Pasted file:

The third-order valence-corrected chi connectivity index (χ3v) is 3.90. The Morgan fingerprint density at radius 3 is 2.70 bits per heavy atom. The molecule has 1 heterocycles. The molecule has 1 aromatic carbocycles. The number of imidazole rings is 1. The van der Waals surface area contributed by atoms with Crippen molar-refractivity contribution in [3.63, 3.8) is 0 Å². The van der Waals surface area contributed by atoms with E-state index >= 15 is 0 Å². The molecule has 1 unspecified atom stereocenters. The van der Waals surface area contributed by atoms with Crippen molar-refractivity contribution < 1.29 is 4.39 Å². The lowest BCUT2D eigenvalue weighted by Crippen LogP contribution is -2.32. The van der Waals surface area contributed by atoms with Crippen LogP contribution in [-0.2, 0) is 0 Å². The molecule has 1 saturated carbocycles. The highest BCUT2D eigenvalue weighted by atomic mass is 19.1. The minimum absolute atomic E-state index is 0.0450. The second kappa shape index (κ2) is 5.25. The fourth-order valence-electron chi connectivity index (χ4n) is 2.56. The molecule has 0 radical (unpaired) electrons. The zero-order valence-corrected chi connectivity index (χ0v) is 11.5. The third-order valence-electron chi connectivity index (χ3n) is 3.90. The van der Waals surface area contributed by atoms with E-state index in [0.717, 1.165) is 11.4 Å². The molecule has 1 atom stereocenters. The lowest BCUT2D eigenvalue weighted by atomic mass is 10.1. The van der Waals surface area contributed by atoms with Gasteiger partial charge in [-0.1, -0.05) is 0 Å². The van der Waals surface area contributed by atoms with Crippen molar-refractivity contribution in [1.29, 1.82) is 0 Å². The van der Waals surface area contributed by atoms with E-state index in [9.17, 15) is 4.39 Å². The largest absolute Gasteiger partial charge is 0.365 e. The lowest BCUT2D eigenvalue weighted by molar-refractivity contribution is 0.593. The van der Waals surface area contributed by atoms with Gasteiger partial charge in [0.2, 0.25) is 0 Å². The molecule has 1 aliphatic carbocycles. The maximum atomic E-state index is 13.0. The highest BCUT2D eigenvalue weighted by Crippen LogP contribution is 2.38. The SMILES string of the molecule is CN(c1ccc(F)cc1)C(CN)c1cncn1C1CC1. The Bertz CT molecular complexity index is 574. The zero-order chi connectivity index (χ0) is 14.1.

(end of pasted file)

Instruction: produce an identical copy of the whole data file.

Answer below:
The third-order valence-corrected chi connectivity index (χ3v) is 3.90. The Morgan fingerprint density at radius 3 is 2.70 bits per heavy atom. The molecule has 1 heterocycles. The molecule has 1 aromatic carbocycles. The number of imidazole rings is 1. The van der Waals surface area contributed by atoms with Crippen molar-refractivity contribution in [3.63, 3.8) is 0 Å². The van der Waals surface area contributed by atoms with E-state index >= 15 is 0 Å². The molecule has 1 unspecified atom stereocenters. The van der Waals surface area contributed by atoms with Crippen molar-refractivity contribution < 1.29 is 4.39 Å². The lowest BCUT2D eigenvalue weighted by Crippen LogP contribution is -2.32. The van der Waals surface area contributed by atoms with Crippen LogP contribution in [-0.2, 0) is 0 Å². The molecule has 1 saturated carbocycles. The highest BCUT2D eigenvalue weighted by atomic mass is 19.1. The minimum absolute atomic E-state index is 0.0450. The second kappa shape index (κ2) is 5.25. The fourth-order valence-electron chi connectivity index (χ4n) is 2.56. The molecule has 0 radical (unpaired) electrons. The zero-order valence-corrected chi connectivity index (χ0v) is 11.5. The third-order valence-electron chi connectivity index (χ3n) is 3.90. The van der Waals surface area contributed by atoms with E-state index in [0.717, 1.165) is 11.4 Å². The molecule has 1 atom stereocenters. The lowest BCUT2D eigenvalue weighted by atomic mass is 10.1. The van der Waals surface area contributed by atoms with Gasteiger partial charge in [-0.1, -0.05) is 0 Å². The van der Waals surface area contributed by atoms with Crippen molar-refractivity contribution in [1.29, 1.82) is 0 Å². The van der Waals surface area contributed by atoms with E-state index in [9.17, 15) is 4.39 Å². The largest absolute Gasteiger partial charge is 0.365 e. The lowest BCUT2D eigenvalue weighted by molar-refractivity contribution is 0.593. The van der Waals surface area contributed by atoms with Gasteiger partial charge in [0.2, 0.25) is 0 Å². The molecule has 1 aliphatic carbocycles. The maximum atomic E-state index is 13.0. The highest BCUT2D eigenvalue weighted by Crippen LogP contribution is 2.38. The SMILES string of the molecule is CN(c1ccc(F)cc1)C(CN)c1cncn1C1CC1. The Bertz CT molecular complexity index is 574. The zero-order chi connectivity index (χ0) is 14.1.